It Takes One Woman: Sarah Scotford-Smith talks to Christina Rees CBE

On the 14th of September 2021, at 7.30pm, Christina Rees CBE will be giving a talk at Discover DeCrypt about the life of Florence Li Tim-Oi and the Li Tim-Oi Foundation as part of the Gloucester History Festival. Reverend Florence was the first woman to become a priest in the Anglican Church. In this interview, I talked to Christina about Florence Li Tim-Oi, women and the Church, and the Li Tim-Oi Foundation.

When did you first hear about Florence Li Tim-Oi?

I heard about Florence in 1989. At the time, I was involved in the campaign for women’s ordination. The vote for this took place on the 11th of November 1992. It was successful and women were then able to be ordained as priests.

However, I became much more aware of Florence in 1997 when I was invited by Canon Christopher Hall to become a trustee of the Florence Li Tim-Oi foundation. I was asked because the year before I had been elected as the chair for National WATCH – Women and The Church. WATCH promotes the equal ministry of men and women in the Church of England. It wasn’t yet equal because even though women could become priests, they were unable to progress beyond that to become bishops.

Now that women can become bishops, has the campaign for equality for women in the church been achieved?

Not at all. The vote for this was in July 2014. The first female bishop, Bishop Libby Lane, Bishop of Stockport was ordained in January 2015. The vote for women to be ordained as priests took place in 1994. That’s twenty years of campaigning before women were able to become bishops. I stepped down from the WATCH chair in 2010, four years before the vote, because it was such demanding work.

I am still a trustee and chair for the Li Tim-Oi Foundation. However, we are searching for a new chair; someone who will carry on the incredible work and bring a fresh vision and energy to the Foundation.

The Foundation was set up by Christopher Hall, the son of Bishop Ronald Hall, the Bishop who ordained Florence on the 24th of January 1944 in Hong Kong. Rita Li Chui, Florence’s sister, was also involved. They got together and started the Foundation in honour of Florence.

Does more still need to be done to promote equality for women in the church?

Yes. In law, men and women are equal, but that’s often not the case in practice. There are so many areas that presume the maleness of priests. There are also those members of the Church who don’t support women being ordained. They are in the minority, less than 10%, which means that more than 90% of churchgoers do support women ordinations. Unfortunately, though, it does mean that women clergy still occasionally have to work with men who are not supportive of women’s ordination and in some places the Church is still not as welcoming to women as it is to men. Female clergy can also come across the same negative attitudes and behaviours that a lot of women face at some point in their lives in other areas.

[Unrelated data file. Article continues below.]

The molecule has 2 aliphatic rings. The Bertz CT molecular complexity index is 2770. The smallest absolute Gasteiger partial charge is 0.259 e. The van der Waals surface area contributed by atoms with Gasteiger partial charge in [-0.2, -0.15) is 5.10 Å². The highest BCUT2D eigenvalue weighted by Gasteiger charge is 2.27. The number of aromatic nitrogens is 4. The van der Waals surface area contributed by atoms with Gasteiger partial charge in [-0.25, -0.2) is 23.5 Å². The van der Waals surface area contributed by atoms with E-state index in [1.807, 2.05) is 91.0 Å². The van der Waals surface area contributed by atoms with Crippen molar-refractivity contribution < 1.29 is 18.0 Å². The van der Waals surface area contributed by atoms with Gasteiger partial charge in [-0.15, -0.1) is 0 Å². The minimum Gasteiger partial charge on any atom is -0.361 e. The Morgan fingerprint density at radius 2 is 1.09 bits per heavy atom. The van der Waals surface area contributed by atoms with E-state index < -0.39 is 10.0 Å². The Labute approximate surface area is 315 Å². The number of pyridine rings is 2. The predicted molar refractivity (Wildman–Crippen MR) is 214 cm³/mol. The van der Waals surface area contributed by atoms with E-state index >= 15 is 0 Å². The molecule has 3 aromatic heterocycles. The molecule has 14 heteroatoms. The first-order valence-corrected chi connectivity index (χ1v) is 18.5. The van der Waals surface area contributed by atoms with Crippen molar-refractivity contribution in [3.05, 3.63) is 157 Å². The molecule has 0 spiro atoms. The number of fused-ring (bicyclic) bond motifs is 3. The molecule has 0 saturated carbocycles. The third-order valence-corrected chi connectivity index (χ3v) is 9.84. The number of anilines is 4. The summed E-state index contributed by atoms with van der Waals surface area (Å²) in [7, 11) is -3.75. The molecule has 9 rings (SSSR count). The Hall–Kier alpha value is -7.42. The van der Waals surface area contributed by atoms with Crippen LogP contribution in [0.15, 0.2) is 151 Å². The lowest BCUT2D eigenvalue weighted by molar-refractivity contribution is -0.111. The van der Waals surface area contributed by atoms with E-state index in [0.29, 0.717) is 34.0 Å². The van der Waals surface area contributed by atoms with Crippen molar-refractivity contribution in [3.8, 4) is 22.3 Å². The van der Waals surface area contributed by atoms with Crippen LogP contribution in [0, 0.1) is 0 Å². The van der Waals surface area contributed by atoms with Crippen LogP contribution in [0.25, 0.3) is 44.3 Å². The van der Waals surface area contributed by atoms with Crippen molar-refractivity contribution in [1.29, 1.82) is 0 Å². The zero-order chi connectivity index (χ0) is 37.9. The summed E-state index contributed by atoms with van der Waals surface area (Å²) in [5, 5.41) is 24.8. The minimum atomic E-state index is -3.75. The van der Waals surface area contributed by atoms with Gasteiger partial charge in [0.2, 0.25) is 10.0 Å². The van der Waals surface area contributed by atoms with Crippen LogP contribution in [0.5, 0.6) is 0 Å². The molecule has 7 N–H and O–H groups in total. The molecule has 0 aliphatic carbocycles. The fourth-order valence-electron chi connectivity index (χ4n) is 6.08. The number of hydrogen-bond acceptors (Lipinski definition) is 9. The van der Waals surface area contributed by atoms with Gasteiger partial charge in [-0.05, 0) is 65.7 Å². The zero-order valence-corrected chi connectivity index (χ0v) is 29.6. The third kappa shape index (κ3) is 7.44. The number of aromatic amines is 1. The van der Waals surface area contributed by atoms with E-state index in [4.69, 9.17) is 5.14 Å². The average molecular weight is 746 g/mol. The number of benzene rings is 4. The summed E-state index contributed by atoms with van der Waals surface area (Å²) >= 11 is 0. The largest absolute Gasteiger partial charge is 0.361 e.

However, the good news is that nowadays women are able to minister in the Church at all levels: as bishops, deans, senior clergy, parish priests and as chaplains in schools, prisons, hospitals and the armed forces. Others with an academic background can become lecturers, professors and tutors and are able to teach at theological colleges.

Yes, it took a long time, and yes, there was, and still is, prejudice. But the success story is that now women who have a calling to be ordained into the ministry can follow, pursue and test that calling.

These days I sometimes meet younger women who are following their calling and have never heard of Florence Li Tim-Oi. They are also often unaware of the decades of campaigning that took place and was necessary in order for women to be priested. On one hand, I am surprised that they don’t know, but on the other, I am thrilled that a young woman can pursue her vocation without running into hurdles just because she’s a woman.

What will you be covering in your talk on Florence Li Tim-Oi on Tuesday, September 14th, 2021?

I will be talking about Florence’s background and how she was a fascinating woman who lived during an extraordinary time in history. I will also be telling anecdotes about some of the remarkable women who have received grants from the Florence Li Tim-Oi foundation. Over five hundred women have trained for ordained ministry and for various other ministries and positions of leadership. Consequently, they now have influence in their churches and communities. Mainly, they are from African countries, but they also come from South America and elsewhere. They have some amazing stories to tell.


About Christina

Christina has been on the General Synod of the Church of England, where the historic votes were made, for twenty-five years.  In 2015, the Queen awarded Christina a CBE for services to the Church of England.

Christina is currently a school chaplain. Later in September, she will be  ordained at Norwich Cathedral, benefiting from her own and others’ campaigning and also following in Florence’s footprints.

Book your tickets now at to hear more about the extraordinary life of Florence Li Tim-Oi and the fascinating women who have benefited from the Li Tim-Oi Foundation.


Sarah Scotford-Smith

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